Flag drops on start of 2017 NASCAR season Sunday | Roger Diez

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Fans saw a throwback to days gone by last weekend, when the Advance Auto Parts Clash ran during daylight hours, as it had done in the early days, when it was the Busch Clash. A rainy Saturday night at Daytona caused the race to move to Saturday morning. The change in time did nothing to diminish the competition, as all 17 competitors ran in a tight pack for the entire first segment. Tires became more of a factor than expected, with fresh rubber helping the Penske and Stewart-Haas Fords chase down and break up the Joe Gibbs Toyota freight train at the front. At the checker, Joey Logano was the winner by just over a second ahead of a tightly packed group comprised of Kyle Busch, Alex Bowman, and Danica Patrick in second through fourth. The Clash also brought into play NASCAR’s new five minute rule, putting Kyle Larson out after crash damage couldn’t be repaired under the time limit.

Also last Sunday, the Monster Energy NASCAR Cup cars qualified for Sunday’s Daytona 500. Toyotas and Fords had pretty much dominated practice, but when the checkered flag fell on qualifying, two Hendrick Chevrolets grabbed the top two spots; Chase Elliott on the pole and Dale Earnhardt Jr. starting alongside. Unlike any other race on the Cup schedule, the Daytona 500 only locks in the front row in qualifying. The rest of the field was set in the Can-Am Duel races on Thursday, with two drivers being dropped from the field as a result. The pole is Elliott’s second in a row, but here’s some bad news for the youngster – the last driver to win from the pole was Dale Jarrett in 2000.


On the other hand, Elliott became the first pole sitter to win a Duel race since the late Dale Earnhardt in 1996, exhibiting a masterful understanding of plate racing worthy of his dad, Million Dollar Bill Elliott, who won the 500 from the pole in 1985 and 1987. It also looked like Chases’s teammate, Junior, would come up a Duel victor, leading 53 of the 60 laps of Duel 2. But Joe Gibbs Racing’s Denny Hamlin made a brilliant last lap pass that left Junior the option of letting him by or wrecking them both. Junior made the wise choice and will start second on Sunday instead of 40th in a backup car.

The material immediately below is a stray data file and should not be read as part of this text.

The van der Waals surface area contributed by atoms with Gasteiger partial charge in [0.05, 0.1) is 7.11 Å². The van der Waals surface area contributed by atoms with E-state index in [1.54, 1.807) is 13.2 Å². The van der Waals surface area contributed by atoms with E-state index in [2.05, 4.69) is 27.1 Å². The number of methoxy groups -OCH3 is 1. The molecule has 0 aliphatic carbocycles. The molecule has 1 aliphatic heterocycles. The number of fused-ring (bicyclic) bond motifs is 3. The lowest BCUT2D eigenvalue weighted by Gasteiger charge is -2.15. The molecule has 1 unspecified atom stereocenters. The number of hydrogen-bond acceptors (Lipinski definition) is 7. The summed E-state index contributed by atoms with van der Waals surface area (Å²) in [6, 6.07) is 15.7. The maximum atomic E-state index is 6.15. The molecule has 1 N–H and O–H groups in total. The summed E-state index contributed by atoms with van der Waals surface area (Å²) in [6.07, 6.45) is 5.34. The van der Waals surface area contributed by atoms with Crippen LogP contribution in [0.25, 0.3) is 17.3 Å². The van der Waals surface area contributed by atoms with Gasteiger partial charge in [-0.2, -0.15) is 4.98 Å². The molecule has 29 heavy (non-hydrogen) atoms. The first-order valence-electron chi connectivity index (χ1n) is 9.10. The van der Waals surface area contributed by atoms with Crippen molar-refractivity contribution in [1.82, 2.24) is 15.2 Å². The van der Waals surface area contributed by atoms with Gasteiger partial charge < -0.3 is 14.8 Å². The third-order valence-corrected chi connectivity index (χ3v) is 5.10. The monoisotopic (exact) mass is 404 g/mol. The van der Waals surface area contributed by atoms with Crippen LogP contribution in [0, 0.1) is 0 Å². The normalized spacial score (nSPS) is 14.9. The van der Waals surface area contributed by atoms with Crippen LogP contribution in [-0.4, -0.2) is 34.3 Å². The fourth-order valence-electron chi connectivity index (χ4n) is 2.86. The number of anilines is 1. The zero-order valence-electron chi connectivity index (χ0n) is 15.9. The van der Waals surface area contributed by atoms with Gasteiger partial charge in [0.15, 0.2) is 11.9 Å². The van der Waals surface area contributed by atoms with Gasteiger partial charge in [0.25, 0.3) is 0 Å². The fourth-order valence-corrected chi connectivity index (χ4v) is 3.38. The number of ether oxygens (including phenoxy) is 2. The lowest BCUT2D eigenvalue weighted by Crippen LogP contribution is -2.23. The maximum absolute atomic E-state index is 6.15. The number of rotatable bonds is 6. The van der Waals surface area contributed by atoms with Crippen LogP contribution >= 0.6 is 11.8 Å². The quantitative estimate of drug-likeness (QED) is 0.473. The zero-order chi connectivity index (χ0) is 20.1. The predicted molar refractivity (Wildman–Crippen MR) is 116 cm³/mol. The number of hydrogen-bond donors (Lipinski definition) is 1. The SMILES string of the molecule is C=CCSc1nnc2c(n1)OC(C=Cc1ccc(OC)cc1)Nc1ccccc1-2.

So the stage is now set for Sunday’s 59th annual Daytona 500. Here are some interesting statistics about the race. Use them to amuse and amaze your friends during the race Sunday:

Chevrolet has won the Daytona 500 23 times, and Ford is runner up with 14 wins. Plymouth and Dodge have won four each; Mercury, Oldsmobile, and Pontiac had three wins apiece; and a Toyota has visited victory lane only once. Richard Petty is the all-time King of Daytona, with seven 500 wins. Cale Yarborough is runner up with four; Bobby Allison, Dale Jarrett, and Jeff Gordon have won three each; two-time winners include Bill Elliott, Sterling Marlin, Michael Waltrip, Dale Earnhardt Jr., Jimmie Johnson, and Matt Kenseth, with the last four of these competing Sunday for a third Daytona victory. Twenty-six other drivers have won the race one time, including currently active drivers Denny Hamlin, Joey Logano, Trevor Bayne, Jamie McMurray, Ryan Newman, and Kevin Harvick.


Only nine times in NASCAR history has a driver won the Daytona 500 and the Cup Championship in the same year, and only five drivers have accomplished that feat: Richard Petty four times, Jimmie Johnson twice, and once each for Lee Petty, Cale Yarborough, and Jeff Gordon. Danica Patrick will appear in her sixth Daytona 500 Sunday, the most of any female driver by far. Janet Guthrie made two appearances in the race, and Shawna Robinson had one 500 start.


The closest Daytona 500 margin of victory was 0.001 second, set last year in Denny Hamlin’s victory over Martin Truex Jr. The 2011 race set the most records: most lead changes (74), most leaders (22), most cautions (16), and tied for most caution laps (60) and longest race distance (508 miles).


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